The veil of which Paul speaks in 2 Cor 3:14 is the veil that Moses put on his face to hide from the Jews the fact that his glory was departing:
2Co 3:13 and are not as Moses, who was putting a vail upon his own
face, for the sons of Israel not stedfastly to look to the end of
that which is being made useless,
Paul employs the fading glory of Moses' face to illustrate the fading significance of the Sinai covenant:
2Co 3:14 but their minds were hardened, for unto this day the same
vail at the reading of the Old Covenant doth remain unwithdrawn—which
in Christ is being made useless— 2Co 3:15 but till to-day, when
Moses is read, a vail upon their heart doth lie,
He is saying that God has hid from the Jews the obsolescence of the law, made obsolete by the arrival of the gospel:
2Co 3:7 and if the ministration of the death, in letters, engraved in
stones, came in glory, so that the sons of Israel were not able to
look stedfastly to the face of Moses, because of the glory of his
face—which was being made useless, 2Co 3:8 how shall the
ministration of the Spirit not be more in glory? 2Co 3:9 for if the
ministration of the condemnation is glory, much more doth the
ministration of the righteousness abound in glory; 2Co 3:10 for also
even that which hath been glorious, hath not been glorious—in this
respect, because of the superior glory; 2Co 3:11 for if that which
is being made useless is through glory, much more that which is
remaining is in glory.
One can easily relate Paul's argument to how bright a flashlight appears in a dark room but how dim it appears before the noonday sun. So when a Jew turns to the Lord the veil is "taken away" and they see that Moses no longer has any glory nor does the Sinai covenant:
2Co 3:16 and whenever they may turn unto the Lord, the vail is taken
Jeremiah had predicted that God would give the Jews a new covenant that was unlike the Sinai covenant in that it would be written upon their hearts and did not require teachers to explain it one to the other:
Jer 31:33 For this is the covenant that I make, With the house of Israel, after those days, An affirmation of Jehovah, I have given My law in their inward part, And on their heart I do write it, And I have been to them for God, And they are to me for a people. Jer 31:34 And they do not teach any more Each his neighbour, and each his brother, Saying, Know ye Jehovah, For they all know Me, from their least unto their greatest, An affirmation of Jehovah; For I pardon their iniquity, And of their sin I make mention no more.
Paul is dismissing any charge that he lacks credentials by describing his living and life-giving credentials written by the spirit in the hearts of men:
2Co 3:6 who also made us sufficient to be ministrants of a new covenant, not of letter, but of spirit; for the letter doth kill, and the spirit doth make alive.
When did/does the new covenant take effect?
"To the Hebrews" explicitly explains that the new covenant could not be in effect prior to the death of Jesus. Jesus was the "animal" who's death "sealed the deal" between God and the houses of Israel and Judah:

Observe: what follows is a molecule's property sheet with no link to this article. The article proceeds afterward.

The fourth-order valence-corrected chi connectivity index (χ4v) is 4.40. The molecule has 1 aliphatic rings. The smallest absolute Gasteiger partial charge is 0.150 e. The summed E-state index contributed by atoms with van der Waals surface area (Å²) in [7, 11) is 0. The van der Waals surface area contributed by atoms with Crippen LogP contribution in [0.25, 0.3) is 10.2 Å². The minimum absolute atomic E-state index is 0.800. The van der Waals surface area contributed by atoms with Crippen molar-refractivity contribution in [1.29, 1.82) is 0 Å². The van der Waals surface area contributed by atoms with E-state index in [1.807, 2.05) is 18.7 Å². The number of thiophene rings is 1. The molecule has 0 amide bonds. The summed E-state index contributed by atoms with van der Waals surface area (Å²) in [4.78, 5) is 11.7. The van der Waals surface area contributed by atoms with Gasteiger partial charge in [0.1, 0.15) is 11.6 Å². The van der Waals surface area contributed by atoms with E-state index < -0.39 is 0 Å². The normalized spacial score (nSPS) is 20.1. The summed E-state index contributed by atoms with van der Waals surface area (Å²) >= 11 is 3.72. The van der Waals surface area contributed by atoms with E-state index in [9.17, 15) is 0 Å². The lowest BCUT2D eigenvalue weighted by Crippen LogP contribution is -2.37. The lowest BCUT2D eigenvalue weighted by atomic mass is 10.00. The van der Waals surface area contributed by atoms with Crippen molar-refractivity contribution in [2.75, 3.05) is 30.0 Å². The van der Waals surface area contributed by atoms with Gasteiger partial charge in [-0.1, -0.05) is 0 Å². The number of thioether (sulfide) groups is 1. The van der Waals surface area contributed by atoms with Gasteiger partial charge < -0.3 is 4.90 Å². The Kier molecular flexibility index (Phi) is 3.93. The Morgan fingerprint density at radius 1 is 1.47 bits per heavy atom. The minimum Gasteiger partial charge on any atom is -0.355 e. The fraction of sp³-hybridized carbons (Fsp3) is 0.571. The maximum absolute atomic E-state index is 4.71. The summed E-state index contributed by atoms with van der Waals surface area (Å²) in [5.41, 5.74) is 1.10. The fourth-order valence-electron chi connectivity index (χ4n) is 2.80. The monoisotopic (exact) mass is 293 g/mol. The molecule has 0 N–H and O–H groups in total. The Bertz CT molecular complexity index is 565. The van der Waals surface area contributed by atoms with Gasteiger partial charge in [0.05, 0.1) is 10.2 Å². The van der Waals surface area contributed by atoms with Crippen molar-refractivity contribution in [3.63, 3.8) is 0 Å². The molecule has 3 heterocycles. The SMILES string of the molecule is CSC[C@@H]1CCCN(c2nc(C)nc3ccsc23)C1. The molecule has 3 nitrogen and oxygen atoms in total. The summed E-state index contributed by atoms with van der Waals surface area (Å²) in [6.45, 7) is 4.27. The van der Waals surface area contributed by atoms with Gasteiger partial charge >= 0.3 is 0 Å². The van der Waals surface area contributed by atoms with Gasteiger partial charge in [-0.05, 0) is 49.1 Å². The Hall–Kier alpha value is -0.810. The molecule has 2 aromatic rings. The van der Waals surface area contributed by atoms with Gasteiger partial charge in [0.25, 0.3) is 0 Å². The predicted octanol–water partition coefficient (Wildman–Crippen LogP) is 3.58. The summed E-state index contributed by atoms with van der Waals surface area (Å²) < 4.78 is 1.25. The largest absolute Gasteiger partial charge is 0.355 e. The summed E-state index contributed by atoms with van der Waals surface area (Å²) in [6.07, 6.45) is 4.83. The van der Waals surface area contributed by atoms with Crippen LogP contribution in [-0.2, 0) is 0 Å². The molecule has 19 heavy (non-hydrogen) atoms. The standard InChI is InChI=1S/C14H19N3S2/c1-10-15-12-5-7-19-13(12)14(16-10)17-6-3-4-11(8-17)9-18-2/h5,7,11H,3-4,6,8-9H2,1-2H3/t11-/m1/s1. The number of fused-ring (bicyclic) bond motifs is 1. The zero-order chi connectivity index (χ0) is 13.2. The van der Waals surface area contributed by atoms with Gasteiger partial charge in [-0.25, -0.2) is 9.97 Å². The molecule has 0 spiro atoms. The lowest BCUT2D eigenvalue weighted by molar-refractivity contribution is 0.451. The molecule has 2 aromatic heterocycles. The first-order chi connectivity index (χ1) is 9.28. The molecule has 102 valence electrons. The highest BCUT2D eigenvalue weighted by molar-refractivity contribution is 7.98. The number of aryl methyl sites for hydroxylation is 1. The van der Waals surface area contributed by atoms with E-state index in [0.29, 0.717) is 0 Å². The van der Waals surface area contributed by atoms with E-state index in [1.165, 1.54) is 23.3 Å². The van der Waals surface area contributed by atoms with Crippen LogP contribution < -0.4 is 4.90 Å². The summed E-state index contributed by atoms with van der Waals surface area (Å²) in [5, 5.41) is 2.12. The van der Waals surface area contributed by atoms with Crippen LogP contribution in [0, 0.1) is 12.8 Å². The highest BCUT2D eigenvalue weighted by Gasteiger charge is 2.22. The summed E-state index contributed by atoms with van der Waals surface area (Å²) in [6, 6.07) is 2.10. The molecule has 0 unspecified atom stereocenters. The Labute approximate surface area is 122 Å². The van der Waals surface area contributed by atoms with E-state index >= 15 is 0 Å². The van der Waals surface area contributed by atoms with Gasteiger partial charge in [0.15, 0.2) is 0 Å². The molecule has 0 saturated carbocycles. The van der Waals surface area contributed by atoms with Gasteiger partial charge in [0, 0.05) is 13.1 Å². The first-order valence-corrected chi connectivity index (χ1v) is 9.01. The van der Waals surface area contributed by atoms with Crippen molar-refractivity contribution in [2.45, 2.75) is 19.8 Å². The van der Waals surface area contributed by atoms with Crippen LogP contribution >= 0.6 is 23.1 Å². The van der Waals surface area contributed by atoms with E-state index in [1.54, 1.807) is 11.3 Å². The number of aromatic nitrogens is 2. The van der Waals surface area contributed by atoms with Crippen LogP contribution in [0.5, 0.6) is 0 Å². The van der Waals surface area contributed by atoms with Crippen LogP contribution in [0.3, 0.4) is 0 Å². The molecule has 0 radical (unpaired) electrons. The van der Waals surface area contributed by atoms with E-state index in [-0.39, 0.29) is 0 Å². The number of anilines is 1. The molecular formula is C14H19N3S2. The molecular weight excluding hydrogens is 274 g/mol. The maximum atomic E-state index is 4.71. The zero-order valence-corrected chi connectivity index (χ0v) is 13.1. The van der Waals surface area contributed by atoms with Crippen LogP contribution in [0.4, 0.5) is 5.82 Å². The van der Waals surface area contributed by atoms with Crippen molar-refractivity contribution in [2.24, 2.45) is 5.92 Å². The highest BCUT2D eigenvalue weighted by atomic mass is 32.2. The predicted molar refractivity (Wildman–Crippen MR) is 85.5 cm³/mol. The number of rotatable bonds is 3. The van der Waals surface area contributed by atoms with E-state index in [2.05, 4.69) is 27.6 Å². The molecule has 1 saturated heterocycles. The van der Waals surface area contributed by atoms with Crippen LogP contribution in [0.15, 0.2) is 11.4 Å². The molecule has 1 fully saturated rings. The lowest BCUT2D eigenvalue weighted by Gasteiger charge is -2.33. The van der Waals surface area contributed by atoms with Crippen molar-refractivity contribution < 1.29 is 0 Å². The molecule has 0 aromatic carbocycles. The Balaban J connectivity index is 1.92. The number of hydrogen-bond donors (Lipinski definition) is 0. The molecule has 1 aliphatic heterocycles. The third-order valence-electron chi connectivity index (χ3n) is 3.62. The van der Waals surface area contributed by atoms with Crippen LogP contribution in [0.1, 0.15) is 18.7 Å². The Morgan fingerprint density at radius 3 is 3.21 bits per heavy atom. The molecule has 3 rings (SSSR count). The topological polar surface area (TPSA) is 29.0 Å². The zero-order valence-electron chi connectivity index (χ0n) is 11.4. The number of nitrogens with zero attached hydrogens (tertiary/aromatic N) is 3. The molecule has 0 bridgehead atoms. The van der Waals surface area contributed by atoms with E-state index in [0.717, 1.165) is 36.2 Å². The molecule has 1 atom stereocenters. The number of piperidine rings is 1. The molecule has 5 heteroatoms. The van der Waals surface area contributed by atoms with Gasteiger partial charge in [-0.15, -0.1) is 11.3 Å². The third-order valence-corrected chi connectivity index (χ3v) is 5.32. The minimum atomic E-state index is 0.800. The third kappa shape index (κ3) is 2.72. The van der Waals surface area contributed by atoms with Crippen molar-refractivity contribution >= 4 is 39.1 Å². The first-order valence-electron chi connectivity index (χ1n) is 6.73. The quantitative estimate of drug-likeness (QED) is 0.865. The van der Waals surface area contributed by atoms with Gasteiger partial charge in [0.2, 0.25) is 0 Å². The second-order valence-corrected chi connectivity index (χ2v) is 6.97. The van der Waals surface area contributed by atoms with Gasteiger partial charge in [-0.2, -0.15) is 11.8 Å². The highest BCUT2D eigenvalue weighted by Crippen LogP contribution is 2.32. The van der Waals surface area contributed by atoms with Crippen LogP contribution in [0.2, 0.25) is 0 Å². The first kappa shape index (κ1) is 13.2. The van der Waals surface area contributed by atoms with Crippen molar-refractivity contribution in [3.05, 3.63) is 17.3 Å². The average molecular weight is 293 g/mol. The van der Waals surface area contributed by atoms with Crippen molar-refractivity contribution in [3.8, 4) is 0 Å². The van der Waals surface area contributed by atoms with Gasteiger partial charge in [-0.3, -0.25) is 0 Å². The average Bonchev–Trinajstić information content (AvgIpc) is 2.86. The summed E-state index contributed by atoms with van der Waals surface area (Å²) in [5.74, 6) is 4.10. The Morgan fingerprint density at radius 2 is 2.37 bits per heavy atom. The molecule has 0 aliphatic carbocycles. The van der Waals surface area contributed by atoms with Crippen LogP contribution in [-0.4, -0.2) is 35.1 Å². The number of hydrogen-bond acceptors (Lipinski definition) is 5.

Heb 9:16 for where a covenant is , the death of the covenant-victim to come in is necessary, Heb 9:17 for a covenant over dead victims is stedfast, since it is no force at all when the covenant-victim liveth, Heb 9:18 whence not even the first apart from blood hath been initiated, Heb 9:19 for every command having been spoken, according to law, by Moses, to all the people, having taken the blood of the calves and goats, with water, and scarlet wool, and hyssop, he both the book itself and all the people did sprinkle, Heb 9:20 saying, 'This is the blood of the covenant that God enjoined unto you,'
This indicates that the chapters of the gospels prior to Jesus' death (and perhaps ascension, since Hebrews speaks of him cleansing the heavenly temple with his blood:
Hebrews 9: 18...This is why even the first covenant was not put into
effect without blood. 19When Moses had proclaimed every command of the
law to all the people, he took the blood of calves, together with
water, scarlet wool and branches of hyssop, and sprinkled the scroll
and all the people. 20He said, “This is the blood of the covenant,
which God has commanded you to keep.”e 21In the same way, he sprinkled
with the blood both the tabernacle and everything used in its
ceremonies. 22In fact, the law requires that nearly everything be
cleansed with blood, and without the shedding of blood there is no
23It was necessary, then, for the copies of the heavenly things to be
purified with these sacrifices, but the heavenly things themselves
with better sacrifices than these. 24For Christ did not enter a
sanctuary made with human hands that was only a copy of the true one;
he entered heaven itself, now to appear for us in God’s presence.
25Nor did he enter heaven to offer himself again and again, the way
the high priest enters the Most Holy Place every year with blood that
is not his own. 26Otherwise Christ would have had to suffer many times
since the creation of the world. But he has appeared once for all at
the culmination of the ages to do away with sin by the sacrifice of
Believing Jews were taught to celebrate the ratification of the new covenant during the celebration of the Passover:
1Co_11:25 In like manner also the cup after the supping, saying,
'This cup is the new covenant in my blood; this do ye, as often as ye
may drink it —to the remembrance of me;'
But to return to the original question, no, the reference to reading the old covenant referred to the reading of the writings of Moses and in particular the terms of the Sinai covenant.
YLT unless otherwise noted.